People she'd never seen before - and didn't really see now - came and went from the little gray-walled room. Touching her. Mostly she couldn't feel them. The searing pain from within left no room for other sensation. When she could focus, she saw them, all moving quickly in their green scrubs, their hair covered, their features serious. Intensely engaged. Most were wearing thin plastic gloves. Or pushing fingers into them. Or peeling them off.

Few paid attention to the American woman's face. Their concern was lower down, inside the tented sheet, on the miracle that was becoming a tragedy.

Francesca's legs had been spread in stirrups beneath that sheet for so long the position felt permanent. A lot more permanent than her life, or the tiny life that she prayed was still alive, struggling inside her.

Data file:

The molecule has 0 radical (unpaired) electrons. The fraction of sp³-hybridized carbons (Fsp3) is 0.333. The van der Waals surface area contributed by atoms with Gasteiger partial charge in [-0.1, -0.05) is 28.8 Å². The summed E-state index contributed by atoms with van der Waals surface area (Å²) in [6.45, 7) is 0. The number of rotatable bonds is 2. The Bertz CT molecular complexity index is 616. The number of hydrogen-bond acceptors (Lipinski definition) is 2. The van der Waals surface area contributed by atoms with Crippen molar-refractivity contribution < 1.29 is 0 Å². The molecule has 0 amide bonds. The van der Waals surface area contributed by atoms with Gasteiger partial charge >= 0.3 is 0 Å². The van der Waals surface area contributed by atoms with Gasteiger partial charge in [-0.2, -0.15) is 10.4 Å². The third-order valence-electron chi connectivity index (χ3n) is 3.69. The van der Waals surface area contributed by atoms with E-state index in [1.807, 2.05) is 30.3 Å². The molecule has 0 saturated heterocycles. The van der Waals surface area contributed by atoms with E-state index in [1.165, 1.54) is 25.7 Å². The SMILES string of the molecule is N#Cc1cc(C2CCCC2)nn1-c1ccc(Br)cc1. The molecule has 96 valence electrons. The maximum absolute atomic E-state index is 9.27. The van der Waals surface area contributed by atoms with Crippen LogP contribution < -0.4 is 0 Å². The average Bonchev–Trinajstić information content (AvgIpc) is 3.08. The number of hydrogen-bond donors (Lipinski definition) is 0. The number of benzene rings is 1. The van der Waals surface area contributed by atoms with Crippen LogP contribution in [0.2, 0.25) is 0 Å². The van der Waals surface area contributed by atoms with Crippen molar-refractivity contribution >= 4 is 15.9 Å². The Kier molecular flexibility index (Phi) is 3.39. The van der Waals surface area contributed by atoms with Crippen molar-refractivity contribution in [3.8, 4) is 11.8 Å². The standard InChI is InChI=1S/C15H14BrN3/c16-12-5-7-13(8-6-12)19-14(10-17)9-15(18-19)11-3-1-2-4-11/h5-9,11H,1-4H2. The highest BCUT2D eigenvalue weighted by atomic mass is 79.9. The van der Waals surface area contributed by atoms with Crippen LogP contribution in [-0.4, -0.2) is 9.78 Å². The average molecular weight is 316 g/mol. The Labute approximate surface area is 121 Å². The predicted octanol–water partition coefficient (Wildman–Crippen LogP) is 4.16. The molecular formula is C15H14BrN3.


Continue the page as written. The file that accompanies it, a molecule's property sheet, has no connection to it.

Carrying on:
"Aahh." She heard the wail, but didn't immediately identify it as her own. As she'd been doing for hours, she stared at a green light ticking off seconds on a monitor to one side of her left knee.

For the past hours she'd alternated between sweating and getting chills from wet skin touched by the room's cool air.

A nurse adjusted the IV connected to her right hand. Probably because the excruciating pain in her lower abdomen was on the downward slope of its current wave, Francesca was aware as the IV needle moved beneath her skin. It hurt.

Another nurse, a fairly young one, stepped up to Francesca's shoulder, offering her ice chips and indistinguishable Italian words in a kind voice. The woman's mouth was pinched, her eyes carefully guarded.